Grace to settle claims

Deal worth at least $60 million in case involving insulation

November 25, 2008|By Andrea K. Walker | Andrea K. Walker,

W.R. Grace & Co. said yesterday it has reached a deal worth at least $60 million to settle property damage claims filed by the owners of homes and businesses who used an attic and wall insulation manufactured by the Columbia chemical maker.

The attics were insulated with Zonolite, which contained vermiculite that was contaminated with asbestos. Asbestos is known to cause lung cancer and mesothelioma, a lethal tumor of the lining of the chest and abdominal cavities.

Under the deal, those who used the product can be paid 55 percent of the amount of damages they've claimed in the suit, according to documents filed with the Securities and Exchange Commission. No one filing a claim will be eligible to receive more than $4,125, according to the filing.

Grace will put $30 million in a 20-year trust the first year, then add $30 million more the third year. After the fifth year, the company will add $8 million a year to the trust if it falls below $10 million. Homeowners and businesses may file claims as long as the trust exists. The money is meant to cover costs to replace the Zonolite found in a home or business.

Grace said in the filing that it entered into the agreement Friday. It didn't specify how many people had filed claims. Government officials had estimated in the past that Zonolite has been installed in 15 million to 35 million homes and businesses.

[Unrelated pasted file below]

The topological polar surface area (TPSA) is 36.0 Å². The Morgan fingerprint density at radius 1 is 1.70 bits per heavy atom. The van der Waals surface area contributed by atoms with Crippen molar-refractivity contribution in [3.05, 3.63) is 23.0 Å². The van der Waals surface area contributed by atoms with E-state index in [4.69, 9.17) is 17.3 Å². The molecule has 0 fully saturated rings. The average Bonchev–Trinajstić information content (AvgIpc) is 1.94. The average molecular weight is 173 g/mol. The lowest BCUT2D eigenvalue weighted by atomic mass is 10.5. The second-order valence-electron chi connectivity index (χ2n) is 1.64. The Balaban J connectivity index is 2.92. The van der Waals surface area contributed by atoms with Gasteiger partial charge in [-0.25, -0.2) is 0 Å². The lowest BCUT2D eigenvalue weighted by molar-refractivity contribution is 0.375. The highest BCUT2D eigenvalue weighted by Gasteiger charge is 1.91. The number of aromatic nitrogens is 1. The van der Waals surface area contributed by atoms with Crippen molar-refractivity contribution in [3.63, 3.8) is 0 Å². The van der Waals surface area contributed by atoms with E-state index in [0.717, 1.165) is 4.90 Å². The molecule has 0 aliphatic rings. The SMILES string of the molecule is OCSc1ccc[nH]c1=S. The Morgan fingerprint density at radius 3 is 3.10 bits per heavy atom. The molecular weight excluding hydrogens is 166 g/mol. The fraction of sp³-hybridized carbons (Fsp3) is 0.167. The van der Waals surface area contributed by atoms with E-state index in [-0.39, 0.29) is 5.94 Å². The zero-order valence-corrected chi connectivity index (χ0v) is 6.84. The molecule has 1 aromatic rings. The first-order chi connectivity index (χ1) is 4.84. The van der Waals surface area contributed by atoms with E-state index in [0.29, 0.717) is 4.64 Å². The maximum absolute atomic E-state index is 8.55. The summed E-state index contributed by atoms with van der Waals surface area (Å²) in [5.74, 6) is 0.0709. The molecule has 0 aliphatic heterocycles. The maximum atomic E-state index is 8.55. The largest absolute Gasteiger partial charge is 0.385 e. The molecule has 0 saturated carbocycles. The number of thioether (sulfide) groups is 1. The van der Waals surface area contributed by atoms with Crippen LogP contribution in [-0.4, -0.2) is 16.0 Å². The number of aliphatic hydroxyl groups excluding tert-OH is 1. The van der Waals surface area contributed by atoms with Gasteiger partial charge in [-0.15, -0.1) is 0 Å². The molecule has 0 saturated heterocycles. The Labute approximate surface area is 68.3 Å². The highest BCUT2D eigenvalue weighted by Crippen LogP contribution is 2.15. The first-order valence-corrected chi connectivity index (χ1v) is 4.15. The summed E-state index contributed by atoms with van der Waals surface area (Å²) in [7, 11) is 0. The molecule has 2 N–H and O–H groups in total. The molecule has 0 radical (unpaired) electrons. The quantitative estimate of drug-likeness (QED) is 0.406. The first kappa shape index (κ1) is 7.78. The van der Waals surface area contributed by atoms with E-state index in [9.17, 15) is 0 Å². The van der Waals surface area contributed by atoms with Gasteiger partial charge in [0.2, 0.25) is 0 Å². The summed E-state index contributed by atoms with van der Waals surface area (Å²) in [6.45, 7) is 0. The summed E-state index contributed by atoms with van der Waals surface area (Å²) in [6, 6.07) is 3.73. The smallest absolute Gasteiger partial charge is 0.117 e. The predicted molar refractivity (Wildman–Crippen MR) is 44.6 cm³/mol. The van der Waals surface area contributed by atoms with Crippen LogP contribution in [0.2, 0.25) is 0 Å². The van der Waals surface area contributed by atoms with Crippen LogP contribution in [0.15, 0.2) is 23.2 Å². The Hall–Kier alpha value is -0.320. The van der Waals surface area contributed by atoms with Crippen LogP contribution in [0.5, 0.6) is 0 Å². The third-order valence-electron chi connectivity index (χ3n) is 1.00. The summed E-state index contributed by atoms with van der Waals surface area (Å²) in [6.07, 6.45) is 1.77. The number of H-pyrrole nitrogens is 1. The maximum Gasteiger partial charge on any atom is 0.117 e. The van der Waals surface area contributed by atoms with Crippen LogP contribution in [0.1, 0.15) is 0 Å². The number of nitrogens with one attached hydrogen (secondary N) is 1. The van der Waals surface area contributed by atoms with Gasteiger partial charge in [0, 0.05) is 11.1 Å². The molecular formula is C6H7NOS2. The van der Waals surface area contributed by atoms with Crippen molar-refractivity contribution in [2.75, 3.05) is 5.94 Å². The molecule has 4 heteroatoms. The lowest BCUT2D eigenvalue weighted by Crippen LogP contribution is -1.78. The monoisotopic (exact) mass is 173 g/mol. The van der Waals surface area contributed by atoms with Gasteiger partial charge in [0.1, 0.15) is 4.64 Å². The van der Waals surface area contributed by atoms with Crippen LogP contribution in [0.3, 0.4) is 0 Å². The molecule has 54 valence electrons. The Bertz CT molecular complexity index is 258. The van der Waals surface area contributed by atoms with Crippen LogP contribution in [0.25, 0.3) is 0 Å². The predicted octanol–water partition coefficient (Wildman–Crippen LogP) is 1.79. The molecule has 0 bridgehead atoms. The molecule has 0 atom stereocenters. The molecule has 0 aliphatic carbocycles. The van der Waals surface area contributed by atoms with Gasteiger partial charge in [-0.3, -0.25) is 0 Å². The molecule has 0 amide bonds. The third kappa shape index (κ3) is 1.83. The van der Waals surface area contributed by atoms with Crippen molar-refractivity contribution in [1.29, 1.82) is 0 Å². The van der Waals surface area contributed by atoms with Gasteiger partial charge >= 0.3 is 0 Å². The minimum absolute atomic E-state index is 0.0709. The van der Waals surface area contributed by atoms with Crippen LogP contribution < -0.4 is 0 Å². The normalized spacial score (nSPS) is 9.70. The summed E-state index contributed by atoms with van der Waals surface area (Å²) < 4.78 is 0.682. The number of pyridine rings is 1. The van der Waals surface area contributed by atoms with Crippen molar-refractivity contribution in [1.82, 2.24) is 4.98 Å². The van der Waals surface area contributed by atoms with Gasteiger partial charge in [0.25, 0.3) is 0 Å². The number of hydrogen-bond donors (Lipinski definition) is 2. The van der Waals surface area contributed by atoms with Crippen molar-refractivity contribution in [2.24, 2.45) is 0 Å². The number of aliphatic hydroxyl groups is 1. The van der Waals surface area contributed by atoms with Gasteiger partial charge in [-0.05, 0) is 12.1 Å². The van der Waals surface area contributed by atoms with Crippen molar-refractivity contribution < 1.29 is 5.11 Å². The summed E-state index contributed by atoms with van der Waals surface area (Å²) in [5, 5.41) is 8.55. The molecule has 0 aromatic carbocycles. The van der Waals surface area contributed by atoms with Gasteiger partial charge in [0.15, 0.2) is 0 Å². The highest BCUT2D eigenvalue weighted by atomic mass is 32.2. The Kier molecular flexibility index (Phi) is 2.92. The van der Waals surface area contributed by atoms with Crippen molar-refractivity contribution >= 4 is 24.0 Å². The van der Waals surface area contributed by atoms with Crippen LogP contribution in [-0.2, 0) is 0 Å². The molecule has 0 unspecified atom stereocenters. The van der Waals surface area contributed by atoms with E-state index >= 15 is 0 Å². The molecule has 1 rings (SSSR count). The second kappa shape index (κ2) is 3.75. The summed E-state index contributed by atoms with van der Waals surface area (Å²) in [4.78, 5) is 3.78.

In the past, Grace and the claimants had agreed that the shiny, featherweight insulation contains - and could release - asbestos fibers when disturbed. In dispute was whether the presence of the contaminated Zonolite in homes and businesses presents an "unreasonable risk."

Grace sought bankruptcy protection in 2001 over hundreds of thousands of claims related to asbestos.

In April, the company announced a settlement that could be worth $3 billion over time to end thousands of lawsuits by those who said they were sickened by exposure to asbestos products.

The personal injury lawsuit was "the big nut," in helping the company move closer to emerging from bankruptcy, Chairman Fred Festa said at the time. The company could come out of bankruptcy during the first half of next year.

Uncertainty over lawsuits has hurt Grace's growth for years. It faced 110,000 claims when it filed for bankruptcy.

Claims against Grace stem from asbestos in the company's building materials and fire protection products before 1973.

Grace also agreed this year to pay $250 million to remove contamination in Libby, Mont., where it mined and processed asbestos-contaminated vermiculite for 27 years. It was the largest settlement in the history of the federal government's Superfund program. Much of the town was contaminated and many of its residents died or became sick with asbestos-related diseases.

The company and some of its current and former executives still face criminal charges related to the Libby mine operation.

Shares of Grace rose 54 cents to close at $4.34 yesterday.

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